Monday, February 27, 2012

"College At Risk", says Andrew Delbanco

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The Chronicle of Higher Education is one of the most widely-read journals for college professors.  Recently Andrew Delbanco (a professor at Columbia, according to the Chronicle,) wrote an articulate and insightful article, in which he describes many of the issues facing American citizens and the American education system.

First of all (he points out), both President Bush and President Obama have said that education is an important aspect of getting the country ready to compete in the future. The products and inventions and new industries of the future will be in countries with the best education. Delbanco quotes Obama as having said in 2009: "Countries that outteach us today will outcompete us tomorrow."

In what follows I will describe some of the points that caught my attention, but you should read the article for yourself.

Education has various functions. Elementary education provides one with the skills absolutely necessary for day to day existence. Secondary education provides a basis for the skills required by someone who works in a clerical occupation, anything that requires moderate mathematical and literary skills: a mechanic, a grocery store clerk, a low-level worker in an office. In the past, a secondary education was enough to teach, be a nurse, do all sorts of things that today requires a college education. More young people complete high school today, but not all of them have learned as much as high school graduates in the early 20th century. Education has declined simply because today, more than in the past, people of more varied skill levels remain in school, and today's teachers must cope with far less motivated and capable kids. But we want all these kids to learn a great deal, because life today is more complicated than it was 80 years ago. To a minor extent, we succeed in educating all our kids.

In ancient Europe, where higher education was first provided to the elite, it was intended to promote the kind of thinking and reflection that is very far from the utilitarian product obtained in most American colleges. Delbanco reports that the President of a well-known for-profit college said: "I'm happy that there are places in the world where people sit down and think. We need that. But that's very expensive. And not everybody can do that." This encapsulates perfectly the attitude that just thinking is a waste of time; what most students (and their parents) want is for the students to be efficiently filled with information and skills that will enable them to get a job.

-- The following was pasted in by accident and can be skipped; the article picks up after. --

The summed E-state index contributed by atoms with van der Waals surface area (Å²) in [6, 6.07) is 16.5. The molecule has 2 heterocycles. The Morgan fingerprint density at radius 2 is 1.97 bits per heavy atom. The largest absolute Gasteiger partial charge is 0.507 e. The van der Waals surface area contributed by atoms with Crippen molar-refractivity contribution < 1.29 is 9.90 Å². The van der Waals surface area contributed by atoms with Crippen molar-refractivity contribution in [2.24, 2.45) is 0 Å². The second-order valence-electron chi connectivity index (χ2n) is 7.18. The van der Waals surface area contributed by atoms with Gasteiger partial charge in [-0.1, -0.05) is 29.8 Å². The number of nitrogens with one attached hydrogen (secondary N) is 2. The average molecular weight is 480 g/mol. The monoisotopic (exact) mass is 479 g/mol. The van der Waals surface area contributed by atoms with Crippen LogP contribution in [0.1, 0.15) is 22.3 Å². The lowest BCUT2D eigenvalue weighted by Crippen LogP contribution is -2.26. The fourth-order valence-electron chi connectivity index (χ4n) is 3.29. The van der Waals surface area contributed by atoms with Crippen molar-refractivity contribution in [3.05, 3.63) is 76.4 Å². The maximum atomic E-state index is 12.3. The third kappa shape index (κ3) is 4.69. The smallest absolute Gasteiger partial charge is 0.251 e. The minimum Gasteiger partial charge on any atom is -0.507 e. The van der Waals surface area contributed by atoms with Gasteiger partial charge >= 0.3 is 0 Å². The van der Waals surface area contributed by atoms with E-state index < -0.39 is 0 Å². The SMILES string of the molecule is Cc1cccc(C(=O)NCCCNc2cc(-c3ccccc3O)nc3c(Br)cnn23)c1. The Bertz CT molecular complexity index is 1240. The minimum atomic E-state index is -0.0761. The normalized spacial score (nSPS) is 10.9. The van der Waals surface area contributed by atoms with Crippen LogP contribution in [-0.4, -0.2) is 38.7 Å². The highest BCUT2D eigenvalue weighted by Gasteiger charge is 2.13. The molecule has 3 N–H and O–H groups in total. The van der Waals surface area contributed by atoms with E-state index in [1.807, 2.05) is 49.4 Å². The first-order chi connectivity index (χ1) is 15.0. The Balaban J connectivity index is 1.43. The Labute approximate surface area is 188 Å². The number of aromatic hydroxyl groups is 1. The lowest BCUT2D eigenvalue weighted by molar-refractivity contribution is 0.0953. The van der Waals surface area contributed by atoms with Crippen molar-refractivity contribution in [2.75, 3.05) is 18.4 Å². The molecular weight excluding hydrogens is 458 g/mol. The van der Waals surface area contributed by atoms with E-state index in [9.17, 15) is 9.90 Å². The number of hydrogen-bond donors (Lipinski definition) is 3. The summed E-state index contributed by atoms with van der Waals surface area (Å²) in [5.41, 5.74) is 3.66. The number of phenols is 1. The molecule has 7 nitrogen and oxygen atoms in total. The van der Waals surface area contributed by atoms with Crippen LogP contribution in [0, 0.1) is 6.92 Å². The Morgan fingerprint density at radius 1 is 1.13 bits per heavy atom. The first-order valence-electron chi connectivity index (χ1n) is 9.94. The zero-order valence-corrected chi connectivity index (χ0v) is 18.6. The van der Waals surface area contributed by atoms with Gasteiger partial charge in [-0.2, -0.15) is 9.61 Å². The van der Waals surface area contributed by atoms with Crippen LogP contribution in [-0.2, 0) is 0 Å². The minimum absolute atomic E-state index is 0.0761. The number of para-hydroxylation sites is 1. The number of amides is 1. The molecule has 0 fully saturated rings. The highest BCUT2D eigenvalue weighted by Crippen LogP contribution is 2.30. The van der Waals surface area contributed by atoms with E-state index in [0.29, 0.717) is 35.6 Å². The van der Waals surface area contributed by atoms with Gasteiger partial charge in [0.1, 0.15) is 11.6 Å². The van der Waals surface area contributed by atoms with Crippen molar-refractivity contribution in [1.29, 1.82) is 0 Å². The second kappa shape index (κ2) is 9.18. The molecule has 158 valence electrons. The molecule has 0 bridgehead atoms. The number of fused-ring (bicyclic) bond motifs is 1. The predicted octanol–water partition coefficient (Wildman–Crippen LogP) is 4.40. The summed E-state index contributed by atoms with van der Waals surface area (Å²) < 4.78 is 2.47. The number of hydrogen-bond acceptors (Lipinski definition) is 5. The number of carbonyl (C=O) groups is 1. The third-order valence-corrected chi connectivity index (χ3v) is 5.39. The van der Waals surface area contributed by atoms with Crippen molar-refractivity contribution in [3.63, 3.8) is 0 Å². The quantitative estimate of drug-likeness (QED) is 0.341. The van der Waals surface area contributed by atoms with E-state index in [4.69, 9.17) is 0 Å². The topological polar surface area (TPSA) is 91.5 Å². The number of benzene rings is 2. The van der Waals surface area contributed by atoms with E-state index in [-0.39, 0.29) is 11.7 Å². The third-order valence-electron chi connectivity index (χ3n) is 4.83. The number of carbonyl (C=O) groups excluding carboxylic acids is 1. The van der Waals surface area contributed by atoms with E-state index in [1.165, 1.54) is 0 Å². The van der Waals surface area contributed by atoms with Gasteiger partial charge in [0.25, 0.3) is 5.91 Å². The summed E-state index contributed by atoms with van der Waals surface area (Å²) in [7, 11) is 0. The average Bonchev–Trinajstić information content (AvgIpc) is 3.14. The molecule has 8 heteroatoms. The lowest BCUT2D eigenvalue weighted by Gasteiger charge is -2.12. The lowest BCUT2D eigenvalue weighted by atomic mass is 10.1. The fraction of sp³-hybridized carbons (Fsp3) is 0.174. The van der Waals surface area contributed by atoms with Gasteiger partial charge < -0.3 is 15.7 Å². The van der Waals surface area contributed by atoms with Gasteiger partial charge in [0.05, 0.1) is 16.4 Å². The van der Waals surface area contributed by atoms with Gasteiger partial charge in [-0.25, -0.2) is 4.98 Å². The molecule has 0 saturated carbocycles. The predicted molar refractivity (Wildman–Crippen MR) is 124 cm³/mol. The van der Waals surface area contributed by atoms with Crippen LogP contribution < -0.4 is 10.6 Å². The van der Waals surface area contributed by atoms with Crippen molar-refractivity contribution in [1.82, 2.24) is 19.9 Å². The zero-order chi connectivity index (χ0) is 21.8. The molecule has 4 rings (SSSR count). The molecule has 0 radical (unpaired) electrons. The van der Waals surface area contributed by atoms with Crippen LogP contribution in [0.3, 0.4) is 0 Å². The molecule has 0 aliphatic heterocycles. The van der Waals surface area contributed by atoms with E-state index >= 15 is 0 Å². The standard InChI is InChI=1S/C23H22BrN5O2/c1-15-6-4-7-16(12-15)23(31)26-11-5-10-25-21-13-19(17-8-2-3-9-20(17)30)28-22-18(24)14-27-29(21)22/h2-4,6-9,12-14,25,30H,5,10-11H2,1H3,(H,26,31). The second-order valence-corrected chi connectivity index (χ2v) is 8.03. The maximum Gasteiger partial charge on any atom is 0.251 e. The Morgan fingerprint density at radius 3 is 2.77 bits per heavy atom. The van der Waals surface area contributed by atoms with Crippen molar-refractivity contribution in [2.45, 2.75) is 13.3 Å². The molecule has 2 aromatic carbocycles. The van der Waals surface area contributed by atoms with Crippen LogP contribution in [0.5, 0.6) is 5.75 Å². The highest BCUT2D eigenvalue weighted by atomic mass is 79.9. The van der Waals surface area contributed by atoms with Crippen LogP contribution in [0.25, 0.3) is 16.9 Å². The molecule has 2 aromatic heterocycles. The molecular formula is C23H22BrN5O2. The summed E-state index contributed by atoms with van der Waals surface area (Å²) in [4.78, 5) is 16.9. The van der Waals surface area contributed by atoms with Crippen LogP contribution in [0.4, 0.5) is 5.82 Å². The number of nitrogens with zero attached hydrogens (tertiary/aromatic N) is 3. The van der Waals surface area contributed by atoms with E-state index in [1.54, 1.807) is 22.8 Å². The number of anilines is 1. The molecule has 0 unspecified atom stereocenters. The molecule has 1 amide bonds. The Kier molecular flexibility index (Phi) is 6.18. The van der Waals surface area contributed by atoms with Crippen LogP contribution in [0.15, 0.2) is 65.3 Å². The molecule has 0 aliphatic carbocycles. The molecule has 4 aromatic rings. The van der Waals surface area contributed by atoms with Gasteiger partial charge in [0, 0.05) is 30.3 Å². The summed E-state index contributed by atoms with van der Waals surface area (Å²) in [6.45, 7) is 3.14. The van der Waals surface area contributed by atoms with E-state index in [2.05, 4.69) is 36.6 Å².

It is hard to convince someone who has never been blessed with a liberal education of the value of one. (Even those who have had a liberal education are not convinced about its value; a large proportion of those who have been through even a good college, leave their alma mater baffled by the whole experience. College should never have been inflicted on them. But of course telling them so is hardly a kindness.)

The increasing cost of college education results in increasing class sizes, and students in such environments are less likely to get the benefit of the carefully orchestrated discussions, and the one-to-one interaction with adults with various intellectual gifts and specializations, and the experience with teaching young people. The young people hardly have the opportunity to get to know their classmates, and, as the author explains, these lateral interactions are at least as important as the interaction between the instructor and the pupil.

The author proceeds to describe how new technology might help to give means of salvaging some of the benefits of college given the problems of the present time.  But I'm more fascinated with the description of the problem: the author is eloquent in describing the benefits of higher education, and just as insightful in seeing how these benefits cannot be understood by present-day students and their parents. Modern society makes it impossible to obtain a good education, and even if one is put through the education machine, to appreciate what one has experienced, and to capitalize on it.

What follows are my own thoughts.

What is frustrating about the life we lead today is the boredom we feel all the time, on the one hand, and the lack of time for doing anything interesting on the other.

How can this be? Doesn't boredom imply that we have time on our hands? If we don't have time to do anything interesting, how can we be bored? But ask any kid, and they will tell you that they are both exhausted and bored.

One of our primary challenges in this millennium, is to plan for ourselves, and for our society, how to increase the amount of leisure each citizen enjoys, and to provide each member of society as far as possible the wherewithal to use that leisure time wisely. If great things are to come from anyone in the next several centuries, I predict it will come from our leisure time, and not from work. We must separate the drudgery that pays the bills from the work that we do that creates new and useful and wonderful things. Education must equip us for this leisure time activity.

More importantly, I think education in the new century must be a leisure time activity. I don't think it is practical to force all our education into a few desperate years in which we have to learn it all, and then expect us to lead forty years of pure work. Our learning will be just as useless as the years of education were desperate, and our years of labor will be hardly worth living; we may as well kill ourselves, and get it over with. We must find ways of making the years of our maturity satisfying and productive, and that means less work, and more play.

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